Graphic Novel Review: Yasmeen by Saif A. Ahmed and Fabiana Mascolo

Yasmeen by Saif A. Ahmed (creator, writer) and Fabiana Mascolo (artist). Scout Comics, 2021. 9781949514698.

This graphic novel opens with a few pages set south of Mosul, Iraq, where two young women are fleeing across the desert. Yasmeen was one of them and survived that journey and arrives in Iowa, in 2016, where she’s reunited with her family. Then there’s a flashback to June of 2014 where hear family was in the process of purchasing their dream home in Mosul. The book is the story of what happened to Yasmeen after ISIS forced her Shiite family to flee Mosul without her, of how she was to be the bride of an ISIS fighter before being forced into sexual slavery (from which she was escaping in the opening pages). It shows how she survived and it’s also about her trying to make a new home in the U.S., of finding new friends and trying to reconnect with her family. (Her parents and brother really seem to have no idea what happened to her, and her father especially seems to want to avoid the topic.)

This was a tough read but I’m really glad I picked it up. There is quite a bit of violence but it’s less graphic than most R-rated films. There’s also trouble when Yasmeen helps a new friend, deals with a boy who calls her an ISIS bitch at school, and tells everyone the truth about what she went through.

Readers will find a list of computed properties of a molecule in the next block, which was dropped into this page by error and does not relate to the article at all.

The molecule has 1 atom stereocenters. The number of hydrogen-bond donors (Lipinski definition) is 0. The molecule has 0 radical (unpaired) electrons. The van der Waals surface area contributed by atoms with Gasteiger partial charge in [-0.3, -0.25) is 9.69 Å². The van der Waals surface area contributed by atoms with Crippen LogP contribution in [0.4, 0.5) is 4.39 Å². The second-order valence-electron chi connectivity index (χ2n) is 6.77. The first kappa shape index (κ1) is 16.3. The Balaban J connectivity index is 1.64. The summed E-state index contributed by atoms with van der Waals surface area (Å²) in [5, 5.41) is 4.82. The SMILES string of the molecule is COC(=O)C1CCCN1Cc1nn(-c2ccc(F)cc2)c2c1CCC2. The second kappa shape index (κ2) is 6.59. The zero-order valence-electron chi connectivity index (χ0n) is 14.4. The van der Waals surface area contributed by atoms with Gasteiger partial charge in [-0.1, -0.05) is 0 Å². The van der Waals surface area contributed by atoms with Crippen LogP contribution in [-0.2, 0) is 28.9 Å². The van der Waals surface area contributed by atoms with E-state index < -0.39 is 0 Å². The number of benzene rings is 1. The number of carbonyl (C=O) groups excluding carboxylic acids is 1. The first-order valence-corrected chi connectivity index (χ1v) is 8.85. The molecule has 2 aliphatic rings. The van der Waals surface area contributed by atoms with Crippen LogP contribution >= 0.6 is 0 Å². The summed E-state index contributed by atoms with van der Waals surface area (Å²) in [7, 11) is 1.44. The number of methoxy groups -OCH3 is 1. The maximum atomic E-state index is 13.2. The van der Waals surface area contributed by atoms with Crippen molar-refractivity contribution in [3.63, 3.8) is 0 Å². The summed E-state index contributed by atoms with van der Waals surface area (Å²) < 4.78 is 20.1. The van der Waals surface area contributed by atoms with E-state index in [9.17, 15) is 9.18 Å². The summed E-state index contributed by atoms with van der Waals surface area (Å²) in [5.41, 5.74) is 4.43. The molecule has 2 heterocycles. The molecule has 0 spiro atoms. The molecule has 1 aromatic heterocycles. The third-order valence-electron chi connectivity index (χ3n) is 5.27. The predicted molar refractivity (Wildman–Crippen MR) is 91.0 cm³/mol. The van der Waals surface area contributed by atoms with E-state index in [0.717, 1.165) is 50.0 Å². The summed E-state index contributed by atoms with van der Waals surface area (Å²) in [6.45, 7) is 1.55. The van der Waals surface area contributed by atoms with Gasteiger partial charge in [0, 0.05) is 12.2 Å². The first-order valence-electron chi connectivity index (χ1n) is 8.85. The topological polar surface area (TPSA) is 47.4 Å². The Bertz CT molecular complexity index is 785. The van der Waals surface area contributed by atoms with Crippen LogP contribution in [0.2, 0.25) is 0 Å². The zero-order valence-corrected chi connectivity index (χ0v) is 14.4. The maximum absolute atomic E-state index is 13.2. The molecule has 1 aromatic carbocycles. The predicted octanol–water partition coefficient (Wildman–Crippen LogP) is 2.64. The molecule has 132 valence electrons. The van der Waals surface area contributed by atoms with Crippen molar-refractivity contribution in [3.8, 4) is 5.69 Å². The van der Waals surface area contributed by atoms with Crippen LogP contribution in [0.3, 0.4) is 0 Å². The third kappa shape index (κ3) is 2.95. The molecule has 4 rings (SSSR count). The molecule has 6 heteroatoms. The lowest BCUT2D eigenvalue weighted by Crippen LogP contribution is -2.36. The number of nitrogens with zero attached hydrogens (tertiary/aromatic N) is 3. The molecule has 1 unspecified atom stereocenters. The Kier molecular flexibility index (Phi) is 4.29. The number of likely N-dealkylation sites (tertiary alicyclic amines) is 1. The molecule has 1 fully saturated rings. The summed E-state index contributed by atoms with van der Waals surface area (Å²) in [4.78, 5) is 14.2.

Worth noting: the cover, with its pale blue “cloud” of memories above Yasmeen’s head, made me suspect that she had superpowers of some kind. I’m glad that was wrong. I hope, if you add this to your library, you have some way to indicate (especially to readers like me who don’t like to read the back of a book first) that it’s a realistic story, whether by where it’s shelved or with a genre label of some kind.


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